On the Saturday October 21, 2023 edition of The Richard Crouse Show we welcome a household name. In the NHL Ken Dryden backstopped the Montreal Canadiens to six Stanley Cup championships in eight seasons. He is an Officer of the Order of Canada and a member of the Hockey Hall of Fame. He was a Liberal Member of Parliament from 2004 to 2011 and Minister of Social Development from 2004 to 2006. In 2017, the league counted him in history’s 100 Greatest NHL Players. He received the Order of Hockey in Canada in 2020.
He’s also an author. His books include the bestselling “The Game” and “Face Off at the Summit.” His new book is “The Class: A Memoir of a Place, a Time, and Us,” a look back to class 9G at Etobicoke Collegiate Institute.
Then, we’ll meet Irish-Canadian playwright, novelist, and screenwriter. Her 2010 novel “Room” was a finalist for the Booker Prize and an international best-seller. She was nominated for the Academy Award for Best Adapted Screenplay for “Room,” and since then she has released a number of best-selling novels, including “The Wionder,” and her latest, “Learned by Heart,” which was shortlisted for the 2023 Atwood Gibson Writers’ Trust Fiction Prize.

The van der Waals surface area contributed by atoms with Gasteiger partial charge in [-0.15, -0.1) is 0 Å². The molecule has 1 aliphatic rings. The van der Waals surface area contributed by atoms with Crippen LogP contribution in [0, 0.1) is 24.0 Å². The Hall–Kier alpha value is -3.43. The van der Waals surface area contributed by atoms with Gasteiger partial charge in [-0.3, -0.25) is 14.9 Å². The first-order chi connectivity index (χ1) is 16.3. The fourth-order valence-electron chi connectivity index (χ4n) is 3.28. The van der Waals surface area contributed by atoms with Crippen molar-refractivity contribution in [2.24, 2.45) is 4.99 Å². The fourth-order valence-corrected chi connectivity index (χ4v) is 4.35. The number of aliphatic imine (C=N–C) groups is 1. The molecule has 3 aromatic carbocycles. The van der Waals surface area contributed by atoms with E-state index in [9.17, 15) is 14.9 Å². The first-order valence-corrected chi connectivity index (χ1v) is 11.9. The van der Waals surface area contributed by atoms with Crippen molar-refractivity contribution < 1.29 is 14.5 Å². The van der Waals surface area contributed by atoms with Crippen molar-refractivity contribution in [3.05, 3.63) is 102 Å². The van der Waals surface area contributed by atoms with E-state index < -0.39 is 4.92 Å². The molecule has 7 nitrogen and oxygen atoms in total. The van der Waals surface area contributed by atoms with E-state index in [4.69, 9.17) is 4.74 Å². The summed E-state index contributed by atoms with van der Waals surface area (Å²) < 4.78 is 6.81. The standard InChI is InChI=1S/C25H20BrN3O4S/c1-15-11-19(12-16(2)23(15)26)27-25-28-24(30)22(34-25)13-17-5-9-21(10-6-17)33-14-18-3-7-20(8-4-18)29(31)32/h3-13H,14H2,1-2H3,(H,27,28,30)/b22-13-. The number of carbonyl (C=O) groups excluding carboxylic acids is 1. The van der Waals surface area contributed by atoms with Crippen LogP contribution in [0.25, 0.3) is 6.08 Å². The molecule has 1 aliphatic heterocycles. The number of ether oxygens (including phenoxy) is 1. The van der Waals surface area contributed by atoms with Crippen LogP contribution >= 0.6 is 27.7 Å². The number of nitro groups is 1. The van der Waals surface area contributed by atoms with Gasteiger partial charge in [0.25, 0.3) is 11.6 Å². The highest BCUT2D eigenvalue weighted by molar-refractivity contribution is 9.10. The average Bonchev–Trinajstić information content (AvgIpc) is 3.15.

The new novel is based on the true story of two girls who fall secretly, deeply and dangerously in love at boarding school in nineteenth century York.
Each week on the nationally syndicated Richard Crouse Show, Canada’s most recognized movie critic brings together some of the most interesting and opinionated people from the movies, television and music to put a fresh spin on news from the world of lifestyle and pop-culture. Tune into this show to hear in-depth interviews with actors and directors, to find out what’s going on behind the scenes of your favourite shows and movies and get a new take on current trends. Recent guests include Chris Pratt, Elvis Costello, Baz Luhrmann, Martin Freeman, David Cronenberg, Mayim Bialik, The Kids in the Hall and many more!